Energy co-chairs try to revive tiered electric generation tax

The co-chairs of the legislature’s Energy Committee Wednesday introduced a scaled-back version of their plan to tax electricity producers on the basis of how the power is generated, but their new proposal drew little enthusiasm from legislative leaders and the Malloy Administration.

Gov. Dannel P. Malloy and Democratic leaders already have agreed on a budget that includes an across-the-board flat tax on energy generated through nuclear, natural, coal and oil. It is expected to bring in $72 million a year in new revenue.

“We thought that it was fair and would likely stand [legal and legislative] challenge and an appropriate way to tax the industry. Obviously there are those that disagree; that is why they are proposing alternatives,” said Ben Barnes, Malloy’s budget director. He said the administration is committed to passing the agreed upon budget.

nardello and fonfara

Sen. John Fonfara and Rep. Vicki Nardello: ‘We are hopeful that they will understand why we feel so strongly about this’

Rep. Vickie O. Nardello and Sen. John Fonfara, co-chairs of the Energy Committee, have been pushing for more than a month for a bill to create a tiered tax structure based on the source of energy production. They say that because nuclear plants produce power more cheaply than other generators but charge comparable prices, nuclear production should bear the brunt of the generation tax.

Their revised proposal released Wednesday would raise between $67 million to $134 million from a nuclear generation tax, while the other energy sources would be taxed no more than $10.4 million a year.

“We believe a flat tax.. will cause electric rates to rise,” said Nardello.

At one point the room in which she was explaining the proposal went dark. Nardello said she’s not taking that as a sign of her proposals prospects.

“I think that there will be the opportunity to change this if there’s a consensus built around it,” said Nardello. “We are hopeful that [leaders and administration officials] will understand why we feel so strongly about this.”

But Senate and House majority leaders were reluctant Wednesday to commit to making such a major change to the tax package without the support from the Malloy Administration.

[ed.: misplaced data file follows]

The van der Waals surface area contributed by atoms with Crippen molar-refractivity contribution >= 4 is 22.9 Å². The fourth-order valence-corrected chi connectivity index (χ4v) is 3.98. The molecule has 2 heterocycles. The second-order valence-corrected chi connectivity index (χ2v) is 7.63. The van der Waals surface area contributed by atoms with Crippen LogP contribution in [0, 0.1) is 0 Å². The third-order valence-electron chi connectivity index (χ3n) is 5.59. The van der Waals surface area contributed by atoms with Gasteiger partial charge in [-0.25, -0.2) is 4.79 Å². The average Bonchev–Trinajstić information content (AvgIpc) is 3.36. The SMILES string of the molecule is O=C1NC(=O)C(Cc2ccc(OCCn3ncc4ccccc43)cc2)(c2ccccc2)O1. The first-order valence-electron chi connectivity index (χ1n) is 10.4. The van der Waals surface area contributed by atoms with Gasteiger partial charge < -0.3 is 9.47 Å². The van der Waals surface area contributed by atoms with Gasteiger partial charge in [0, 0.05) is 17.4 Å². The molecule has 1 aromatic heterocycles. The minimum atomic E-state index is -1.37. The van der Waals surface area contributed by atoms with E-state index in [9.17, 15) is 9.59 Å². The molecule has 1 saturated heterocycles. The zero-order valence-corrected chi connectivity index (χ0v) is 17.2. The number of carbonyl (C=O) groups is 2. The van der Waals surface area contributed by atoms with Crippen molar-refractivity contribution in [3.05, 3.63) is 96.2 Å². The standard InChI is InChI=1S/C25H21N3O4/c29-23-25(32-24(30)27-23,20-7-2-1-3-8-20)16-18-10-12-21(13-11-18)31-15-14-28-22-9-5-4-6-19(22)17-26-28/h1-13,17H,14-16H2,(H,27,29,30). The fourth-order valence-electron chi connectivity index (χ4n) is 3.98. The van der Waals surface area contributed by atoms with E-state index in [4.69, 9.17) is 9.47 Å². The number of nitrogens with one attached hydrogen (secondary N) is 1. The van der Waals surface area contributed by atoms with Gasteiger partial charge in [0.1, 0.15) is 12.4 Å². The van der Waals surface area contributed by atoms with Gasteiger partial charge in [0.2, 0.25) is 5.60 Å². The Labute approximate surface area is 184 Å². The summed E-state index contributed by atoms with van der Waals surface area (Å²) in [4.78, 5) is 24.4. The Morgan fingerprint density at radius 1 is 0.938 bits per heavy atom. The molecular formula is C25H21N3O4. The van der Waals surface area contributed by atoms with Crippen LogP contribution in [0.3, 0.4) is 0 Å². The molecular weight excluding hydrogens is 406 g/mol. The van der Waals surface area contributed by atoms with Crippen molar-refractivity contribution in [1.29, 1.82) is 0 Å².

“We are in agreement with the governor’s office with the budget we have right now any substantial chances like this would require more discussions with his office,” said House Majority Leader Brendan Sharkey, D-Hamden. “That particular conversation about changing the energy tax has not happened… What is out of the committee is the status quo right now and what we are hoping to pass.”

“Obviously we came to a meeting of the minds with the governor last week so I don’t know if the possibility of revising that part of it,” said Senate Majority Leader Martin M. Looney, D-New Haven, said during an interview. “When you come to an agreement, obviously all parties need to come to an agreement to any changes.”

Lt. Gov. Nancy Wyman also was non-committal to whether the Energy Committee leaders’ proposed changes have a chance of making it into the budget.

“I have not seen that at all,” she said, adding she is confident legislators will be moving forward with the agreed upon budget soon.

Dominion, which owns the Millstone Power Station, has threatened to close the nuclear plant if a tax targeting the nuclear industry pass, and said it would result in increased bills for their customers. Dominion is the largest generator in the state, with 63,505 customers, or 14 percent of the market.

“An energy tax policy that is more uniform, where any increase is shared by all generators, is the right policy,” said Daniel A. Weekley, a spokesman for Dominion said. “It’s disappointing that a few legislators continue to pursue these attempts without really focusing on core energy issues in the state such as why Connecticut consumers pay 20 percent more for electricity than other New England states.”

The state’s largest business group also are critical of the tax.

“Why are we talking about taxing energy when we are all in agreement it’s too expensive to begin with? Our members are extremely concerned about the cost of energy,” said Eric Brown, with the Connecticut Business and Industry Association.